Eight out of 10 married women do more housework than their husbands
Tax relief for cleaners and nannies would entrench gender injustice for middle earners
IPPR analysis shows that just one in 10 married men (10%) do an equal amount of housework as their wives, while just over one in 10 (13%) of women say that their husbands do more housework than they do.
If you’re a working mum, it will explain why you’re always tired and stressed and your other half seems to be unaffected by the busy working week.
The think tank says that these survey findings show that couples find it easier to split into traditional â€˜breadwinner’ and â€˜homemaker’ roles than they do to share employment, childcare and housework.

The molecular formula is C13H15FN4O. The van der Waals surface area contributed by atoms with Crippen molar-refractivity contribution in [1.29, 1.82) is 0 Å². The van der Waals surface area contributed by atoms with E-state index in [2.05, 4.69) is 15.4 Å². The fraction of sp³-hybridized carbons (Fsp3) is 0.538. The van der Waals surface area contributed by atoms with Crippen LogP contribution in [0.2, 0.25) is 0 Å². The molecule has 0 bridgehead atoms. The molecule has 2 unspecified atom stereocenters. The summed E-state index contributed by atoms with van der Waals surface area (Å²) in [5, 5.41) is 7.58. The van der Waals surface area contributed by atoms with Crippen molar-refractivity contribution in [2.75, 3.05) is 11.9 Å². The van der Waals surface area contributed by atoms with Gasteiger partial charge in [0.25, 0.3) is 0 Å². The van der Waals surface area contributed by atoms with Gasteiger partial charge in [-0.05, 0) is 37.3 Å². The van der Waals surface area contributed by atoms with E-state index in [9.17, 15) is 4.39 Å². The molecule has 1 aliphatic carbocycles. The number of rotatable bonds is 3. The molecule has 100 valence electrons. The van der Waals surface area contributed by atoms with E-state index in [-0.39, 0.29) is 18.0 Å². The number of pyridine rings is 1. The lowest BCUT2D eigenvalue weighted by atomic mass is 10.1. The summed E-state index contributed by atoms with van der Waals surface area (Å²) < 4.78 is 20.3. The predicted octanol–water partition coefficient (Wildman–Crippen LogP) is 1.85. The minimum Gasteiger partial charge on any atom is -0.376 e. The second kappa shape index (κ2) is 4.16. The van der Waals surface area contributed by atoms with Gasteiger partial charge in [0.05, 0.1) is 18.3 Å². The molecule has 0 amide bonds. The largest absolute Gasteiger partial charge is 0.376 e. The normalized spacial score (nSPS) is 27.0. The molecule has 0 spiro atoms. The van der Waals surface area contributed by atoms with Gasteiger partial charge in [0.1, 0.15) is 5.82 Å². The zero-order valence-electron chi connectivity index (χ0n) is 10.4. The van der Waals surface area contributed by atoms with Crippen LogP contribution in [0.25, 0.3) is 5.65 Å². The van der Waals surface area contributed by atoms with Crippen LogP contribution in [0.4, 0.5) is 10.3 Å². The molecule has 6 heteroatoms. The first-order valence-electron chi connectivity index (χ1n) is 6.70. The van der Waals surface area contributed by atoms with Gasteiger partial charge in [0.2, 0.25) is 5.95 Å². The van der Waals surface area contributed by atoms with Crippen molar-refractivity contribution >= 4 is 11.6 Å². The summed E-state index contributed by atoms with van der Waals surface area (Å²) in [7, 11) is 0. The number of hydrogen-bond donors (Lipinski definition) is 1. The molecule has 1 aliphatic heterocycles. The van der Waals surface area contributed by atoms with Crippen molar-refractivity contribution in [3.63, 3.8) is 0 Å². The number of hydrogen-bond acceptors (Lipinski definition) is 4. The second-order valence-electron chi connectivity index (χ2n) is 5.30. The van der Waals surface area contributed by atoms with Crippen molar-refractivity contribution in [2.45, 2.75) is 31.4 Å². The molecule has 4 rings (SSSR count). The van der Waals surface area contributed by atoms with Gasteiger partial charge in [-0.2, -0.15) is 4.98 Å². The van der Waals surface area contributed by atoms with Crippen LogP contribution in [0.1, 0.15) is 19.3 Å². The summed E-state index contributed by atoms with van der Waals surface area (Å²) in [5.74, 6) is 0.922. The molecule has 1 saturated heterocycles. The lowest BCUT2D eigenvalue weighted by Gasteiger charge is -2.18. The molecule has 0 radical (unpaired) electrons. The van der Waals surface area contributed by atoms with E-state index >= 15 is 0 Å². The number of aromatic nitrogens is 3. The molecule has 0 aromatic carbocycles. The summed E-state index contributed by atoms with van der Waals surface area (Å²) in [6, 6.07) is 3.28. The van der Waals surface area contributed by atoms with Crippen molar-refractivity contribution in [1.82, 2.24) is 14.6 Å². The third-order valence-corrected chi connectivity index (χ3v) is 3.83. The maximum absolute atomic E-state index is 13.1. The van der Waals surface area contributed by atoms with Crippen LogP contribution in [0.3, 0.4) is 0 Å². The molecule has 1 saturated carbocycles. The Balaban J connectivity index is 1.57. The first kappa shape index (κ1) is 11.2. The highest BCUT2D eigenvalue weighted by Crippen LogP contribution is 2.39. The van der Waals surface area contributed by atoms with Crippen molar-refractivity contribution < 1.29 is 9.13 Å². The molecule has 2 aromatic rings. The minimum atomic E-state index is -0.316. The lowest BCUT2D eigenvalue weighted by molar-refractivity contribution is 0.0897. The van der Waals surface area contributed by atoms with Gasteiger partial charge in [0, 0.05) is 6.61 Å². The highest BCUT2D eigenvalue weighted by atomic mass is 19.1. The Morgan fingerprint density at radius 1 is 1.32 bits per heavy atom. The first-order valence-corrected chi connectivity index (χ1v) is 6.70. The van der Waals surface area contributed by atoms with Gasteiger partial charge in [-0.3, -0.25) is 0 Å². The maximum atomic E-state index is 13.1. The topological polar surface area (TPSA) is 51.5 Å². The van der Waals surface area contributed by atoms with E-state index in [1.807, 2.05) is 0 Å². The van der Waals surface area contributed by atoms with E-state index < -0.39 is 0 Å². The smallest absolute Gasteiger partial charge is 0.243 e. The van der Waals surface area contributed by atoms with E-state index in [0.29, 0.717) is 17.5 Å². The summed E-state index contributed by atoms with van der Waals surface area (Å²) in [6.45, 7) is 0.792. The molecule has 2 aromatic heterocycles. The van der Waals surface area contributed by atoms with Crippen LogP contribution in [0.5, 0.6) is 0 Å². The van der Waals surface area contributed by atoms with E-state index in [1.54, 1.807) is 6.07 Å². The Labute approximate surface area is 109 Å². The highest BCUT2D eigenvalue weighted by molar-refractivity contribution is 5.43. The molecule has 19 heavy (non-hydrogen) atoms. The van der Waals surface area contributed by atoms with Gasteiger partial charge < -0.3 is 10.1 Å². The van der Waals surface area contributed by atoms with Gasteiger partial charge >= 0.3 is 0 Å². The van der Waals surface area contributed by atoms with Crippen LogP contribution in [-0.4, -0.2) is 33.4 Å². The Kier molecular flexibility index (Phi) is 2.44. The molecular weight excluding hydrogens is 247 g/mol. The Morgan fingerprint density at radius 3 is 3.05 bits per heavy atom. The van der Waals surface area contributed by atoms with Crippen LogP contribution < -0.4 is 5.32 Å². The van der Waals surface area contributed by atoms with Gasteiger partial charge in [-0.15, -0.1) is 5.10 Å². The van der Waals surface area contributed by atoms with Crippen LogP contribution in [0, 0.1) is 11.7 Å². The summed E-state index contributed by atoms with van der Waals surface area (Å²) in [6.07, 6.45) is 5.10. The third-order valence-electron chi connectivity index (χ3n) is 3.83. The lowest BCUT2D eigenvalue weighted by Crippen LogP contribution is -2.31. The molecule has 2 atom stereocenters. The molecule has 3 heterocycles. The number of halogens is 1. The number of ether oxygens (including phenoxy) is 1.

The latest statistics show the number of â€˜house husbands’ in Britain has trebled in the past 15 years, although there are still just 62,000 men who are economically inactive and say they care for family or the home.
IPPR analysis shows that eight out of ten married women (87%) do seven or more hours a week of housework – the equivalent of an entire working day. Almost a third of married women (30%) do 7-12 hours of housework a week, while almost half of married women (45%) do 13 hours or more.
Just 3% of married women do less than three hours of housework each week (probably full-time working mums), while 10% are able to do just 4-6 hours.
Among married women doing the least housework (just 0-6 hours a week), more than a third of men (40%) do more housework than their wives but almost two thirds (60%) do less. It is likely that most of these couples have paid help although there are no official figures for the number of UK homes that employ domestic staff.